Agree, Ms Theresa Pong, director of counseling at The Relationship Room, which advises couples, said that while advances in technology have increased the pool of potential people to date, they have also made human interactions less intimate. and personal.
“A long time ago, we got to know each other by going on dates and meeting face to face, and that helps improve our human interaction skills,” she said.
However, many social interactions these days start with messaging apps. This means people are less likely to hone their social and interactive skills.
“A lot of (singles) have the resources and know the channels through which to get to know people…but they struggle to build a long-term, committed relationship,” she said.
And like what Rachel and Mr Anand are dealing with, experts also said the time taken up by work has become a big factor.
For many singles, investing in a career will give them clearer “returns on investment” compared to a relationship, said Lunch Actually’s Ms Lim.
“For example, they would be promoted, get a raise, and earn a performance bonus because there is a very clear KPI of what they need to accomplish,” she said.
“However, with relationships, there is no guarantee that even if they put the time and effort into it, there will be a positive outcome.
“Therefore, given their lack of time, they prefer to focus on their careers.”
WHAT SINGLES CAN DO TO BE MORE ELIGIBLE
Relationship experts say finding the right match is far from an instant process and takes a lot of time and effort.
For starters, they advised singles who had never dated to just go on dates without expecting long-term results.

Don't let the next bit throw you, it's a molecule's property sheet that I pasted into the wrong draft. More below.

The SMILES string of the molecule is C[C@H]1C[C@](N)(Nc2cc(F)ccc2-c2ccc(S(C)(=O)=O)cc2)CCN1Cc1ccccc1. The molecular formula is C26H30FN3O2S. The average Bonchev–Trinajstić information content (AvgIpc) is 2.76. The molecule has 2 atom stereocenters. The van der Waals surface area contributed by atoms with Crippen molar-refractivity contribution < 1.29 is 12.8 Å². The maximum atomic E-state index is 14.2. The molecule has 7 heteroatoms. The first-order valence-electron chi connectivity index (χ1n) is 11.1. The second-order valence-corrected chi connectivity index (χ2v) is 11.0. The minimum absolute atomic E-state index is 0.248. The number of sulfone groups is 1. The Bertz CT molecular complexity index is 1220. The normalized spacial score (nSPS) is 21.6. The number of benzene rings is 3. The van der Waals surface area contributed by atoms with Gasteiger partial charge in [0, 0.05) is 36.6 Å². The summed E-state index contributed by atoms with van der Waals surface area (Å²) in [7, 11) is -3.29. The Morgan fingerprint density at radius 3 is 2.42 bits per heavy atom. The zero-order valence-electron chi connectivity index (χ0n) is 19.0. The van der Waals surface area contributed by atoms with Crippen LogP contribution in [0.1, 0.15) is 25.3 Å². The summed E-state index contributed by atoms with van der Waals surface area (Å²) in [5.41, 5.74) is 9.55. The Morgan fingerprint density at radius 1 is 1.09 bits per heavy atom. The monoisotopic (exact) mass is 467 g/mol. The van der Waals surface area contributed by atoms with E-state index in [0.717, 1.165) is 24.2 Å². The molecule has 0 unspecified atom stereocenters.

“Go on one-on-one dates and get to know people. As you talk to more people and meet more people, you gain better social skills and also open your exhibition and also learn more things,” Ms. Pong said.
“Just go out and make a friend and don’t see him as a potential husband or wife.”
She added that for those with deeper self-worth or trust issues, it’s also worth seeing a relationship counselor or therapist to discuss and resolve these issues.
It’s also important to recognize that while technology gives people more options, it’s not wise to obsess over finding “the perfect fit,” experts said, but to concentrate on striking when the iron is hot.
Norman Li, a professor of psychology at Singapore Management University (SMU), whose research interests include marital preferences and evolutionary psychology, said technology such as dating apps have given single people “the illusion of choice”.
While it may seem like there are a myriad of people to choose from, the truth is that the other party also has to “choose you too,” he said.
So Ms Ng, the dating coach, said it was also crucial for singles to seize the opportunity to express their feelings or desires for a potential love interest, rather than believing that better options are looming. on the horizon.
She gave the example of a client who went out on a date and ended it after about three months because the man did not initiate any romantic gestures.
“If after three months he hasn’t tried to get closer to her, then the girl will feel like ‘you don’t love me,'” she said.
WHAT MORE SINGLES COULD LEAVE FOR SINGAPORE’S FUTURE?
The growing number of single people unable to relate is a symptom of a larger societal problem, Ms Pong said.
“Our way of communicating is very application-driven, but relationships are about the human element, the human touch,” she said.
“All of these apps are all about instant gratification, but relationships take time to build and effort to maintain as well.”
From a longer-term perspective, experts said an increase in the number of single people with no dating experience could also lead to a continued decline in birth rates as people marry later, as well as a decline in the number of families, with older decide to live alone and have casual relationships.
SMU’s Professor Li said: “There’s a big trade-off… between economic success and productivity, and also those kind of ‘basic things’ like family.
“The more a country is prosperous, the more you are going to lose the basic type of relationships, like family, friendships.”
“It often happens when a growing number of people are too busy with work and too focused on climbing the corporate ladder to slow down and think about starting a family.
“Individuals face these trade-offs, and then countries as a whole face this trade-off.”